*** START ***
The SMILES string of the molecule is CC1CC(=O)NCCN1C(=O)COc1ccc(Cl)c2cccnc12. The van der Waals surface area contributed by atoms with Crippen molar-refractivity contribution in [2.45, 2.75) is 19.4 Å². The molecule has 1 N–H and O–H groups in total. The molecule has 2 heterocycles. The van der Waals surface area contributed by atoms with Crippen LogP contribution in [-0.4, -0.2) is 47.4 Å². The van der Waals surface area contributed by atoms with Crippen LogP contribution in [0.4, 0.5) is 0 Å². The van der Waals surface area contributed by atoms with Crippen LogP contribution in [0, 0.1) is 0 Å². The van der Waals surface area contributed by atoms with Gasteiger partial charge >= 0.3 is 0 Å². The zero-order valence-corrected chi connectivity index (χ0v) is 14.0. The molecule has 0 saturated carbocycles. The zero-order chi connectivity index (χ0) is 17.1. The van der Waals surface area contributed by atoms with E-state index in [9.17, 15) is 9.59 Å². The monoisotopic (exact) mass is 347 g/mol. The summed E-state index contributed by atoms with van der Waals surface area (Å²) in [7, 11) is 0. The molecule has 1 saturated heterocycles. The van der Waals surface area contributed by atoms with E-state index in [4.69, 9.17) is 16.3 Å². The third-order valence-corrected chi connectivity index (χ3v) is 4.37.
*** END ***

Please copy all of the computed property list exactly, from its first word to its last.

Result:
The SMILES string of the molecule is CC1CC(=O)NCCN1C(=O)COc1ccc(Cl)c2cccnc12. The van der Waals surface area contributed by atoms with Crippen molar-refractivity contribution in [2.45, 2.75) is 19.4 Å². The molecule has 1 N–H and O–H groups in total. The molecule has 2 heterocycles. The van der Waals surface area contributed by atoms with Crippen LogP contribution in [-0.4, -0.2) is 47.4 Å². The van der Waals surface area contributed by atoms with Crippen LogP contribution in [0.4, 0.5) is 0 Å². The van der Waals surface area contributed by atoms with Crippen LogP contribution in [0, 0.1) is 0 Å². The van der Waals surface area contributed by atoms with Gasteiger partial charge >= 0.3 is 0 Å². The zero-order valence-corrected chi connectivity index (χ0v) is 14.0. The molecule has 0 saturated carbocycles. The zero-order chi connectivity index (χ0) is 17.1. The van der Waals surface area contributed by atoms with E-state index in [9.17, 15) is 9.59 Å². The monoisotopic (exact) mass is 347 g/mol. The summed E-state index contributed by atoms with van der Waals surface area (Å²) in [7, 11) is 0. The molecule has 1 saturated heterocycles. The van der Waals surface area contributed by atoms with E-state index in [4.69, 9.17) is 16.3 Å². The third-order valence-corrected chi connectivity index (χ3v) is 4.37.